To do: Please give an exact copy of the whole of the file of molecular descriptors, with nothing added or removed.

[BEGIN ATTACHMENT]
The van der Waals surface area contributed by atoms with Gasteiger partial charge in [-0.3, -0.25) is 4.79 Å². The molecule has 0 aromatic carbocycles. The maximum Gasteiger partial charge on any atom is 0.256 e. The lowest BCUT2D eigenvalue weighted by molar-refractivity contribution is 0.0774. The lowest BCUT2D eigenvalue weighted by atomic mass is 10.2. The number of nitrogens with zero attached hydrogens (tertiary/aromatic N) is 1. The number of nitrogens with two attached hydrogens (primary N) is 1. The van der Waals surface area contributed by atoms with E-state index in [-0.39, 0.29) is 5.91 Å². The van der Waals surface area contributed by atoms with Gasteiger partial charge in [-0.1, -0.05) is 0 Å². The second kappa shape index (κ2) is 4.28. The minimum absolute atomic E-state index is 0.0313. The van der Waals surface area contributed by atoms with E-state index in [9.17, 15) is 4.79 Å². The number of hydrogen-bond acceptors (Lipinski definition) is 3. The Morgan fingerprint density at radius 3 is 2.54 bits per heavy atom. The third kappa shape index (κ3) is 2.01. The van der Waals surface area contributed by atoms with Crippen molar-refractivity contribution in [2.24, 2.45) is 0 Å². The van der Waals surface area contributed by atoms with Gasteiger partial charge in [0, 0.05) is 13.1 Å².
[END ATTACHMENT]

The van der Waals surface area contributed by atoms with Gasteiger partial charge in [-0.3, -0.25) is 4.79 Å². The molecule has 0 aromatic carbocycles. The maximum Gasteiger partial charge on any atom is 0.256 e. The lowest BCUT2D eigenvalue weighted by molar-refractivity contribution is 0.0774. The lowest BCUT2D eigenvalue weighted by atomic mass is 10.2. The number of nitrogens with zero attached hydrogens (tertiary/aromatic N) is 1. The number of nitrogens with two attached hydrogens (primary N) is 1. The van der Waals surface area contributed by atoms with E-state index in [-0.39, 0.29) is 5.91 Å². The van der Waals surface area contributed by atoms with Gasteiger partial charge in [-0.1, -0.05) is 0 Å². The second kappa shape index (κ2) is 4.28. The minimum absolute atomic E-state index is 0.0313. The van der Waals surface area contributed by atoms with E-state index in [9.17, 15) is 4.79 Å². The number of hydrogen-bond acceptors (Lipinski definition) is 3. The Morgan fingerprint density at radius 3 is 2.54 bits per heavy atom. The third kappa shape index (κ3) is 2.01. The van der Waals surface area contributed by atoms with Crippen molar-refractivity contribution in [2.24, 2.45) is 0 Å². The van der Waals surface area contributed by atoms with Gasteiger partial charge in [0, 0.05) is 13.1 Å².